- reviewed by Andree Farias Copyright Christianity Today International
- 2003 1 Dec
For a newcomer, Paul Wright has certainly gone places. In preparation for his full-length debut, he released a preview EP a few months ago, played a key role in on the
A self-proclaimed "new generation singer/songwriter," Oregon-native Wright honed his skills as part of Frunt Row, a band he started with his college buddies. Somehow the group's enhanced EP made its way to Nashville, catching the ear of Gotee mogul Toby McKeehan. The group's material alone didn't prompt T-Mac to sign Wright. He was most impressed with the stuff Wright and his producer cooked up in the studio afterwards, which exuded a freshness atypical to the music being produced by other up-and-comers.
These tracks evolved into his debut
This lyrical simplicity is palpable in many of Wright's beach anthems, like the love-it-or-hate it "Flip-Flops," a song that's pretty self-explanatory with regards to its subject matter—namely, the author's florid summer footwear. On "West Coast Kid," another piece of ear candy, Wright and tobyMac detail the geographic relocation that followed the signing of their respective record deals: "And I'm a West coast kid living in Nashville/Moved here in the summer when I got my record deal," sings Wright. Switch coasts and seasons, and you've got T-Mac's part. "South Beach" and "Rock the Show" are poppy recollections on Wright's penchant for having fun—beachside or anywhere. The latter, particularly, boasts an infectious, tongue-twisting chorus likely bound to keep you singing for hours—involuntarily.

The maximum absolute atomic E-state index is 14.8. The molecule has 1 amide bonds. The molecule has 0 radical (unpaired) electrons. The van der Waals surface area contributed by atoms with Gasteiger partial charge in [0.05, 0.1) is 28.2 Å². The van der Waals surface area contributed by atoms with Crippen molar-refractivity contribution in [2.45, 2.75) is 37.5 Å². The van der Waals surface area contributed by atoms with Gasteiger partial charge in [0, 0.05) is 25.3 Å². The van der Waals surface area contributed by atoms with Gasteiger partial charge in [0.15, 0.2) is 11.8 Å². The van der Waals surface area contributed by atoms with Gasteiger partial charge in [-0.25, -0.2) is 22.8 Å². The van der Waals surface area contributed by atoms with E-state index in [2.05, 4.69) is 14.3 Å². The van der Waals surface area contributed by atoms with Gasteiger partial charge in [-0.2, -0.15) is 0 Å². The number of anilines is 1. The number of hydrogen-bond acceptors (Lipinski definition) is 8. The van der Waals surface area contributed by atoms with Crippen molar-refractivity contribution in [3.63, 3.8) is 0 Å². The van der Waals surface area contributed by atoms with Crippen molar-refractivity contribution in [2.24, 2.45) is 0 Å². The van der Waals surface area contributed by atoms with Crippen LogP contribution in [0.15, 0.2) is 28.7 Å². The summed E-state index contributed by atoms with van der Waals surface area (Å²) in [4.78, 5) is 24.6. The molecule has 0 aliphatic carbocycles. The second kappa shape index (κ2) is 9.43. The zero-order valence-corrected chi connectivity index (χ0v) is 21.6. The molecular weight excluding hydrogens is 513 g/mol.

But it's not all fun and games. Wright really shines when he's not being silly. For example, the downtempo "Who is This Woman?" finds Wright pondering his romantic indecisions, while the touching "Mommy, Where's Daddy?" describes the questions of a child who grows up without a father. Finally, the heartfelt closer "Wonderful Creator" is a worshipful anthem and a fitting—though a bit clichéd—way to close to the album.
"If it sticks then I know it is a hit," he sings in "Rock the Show." That line seems to be Wright's mantra for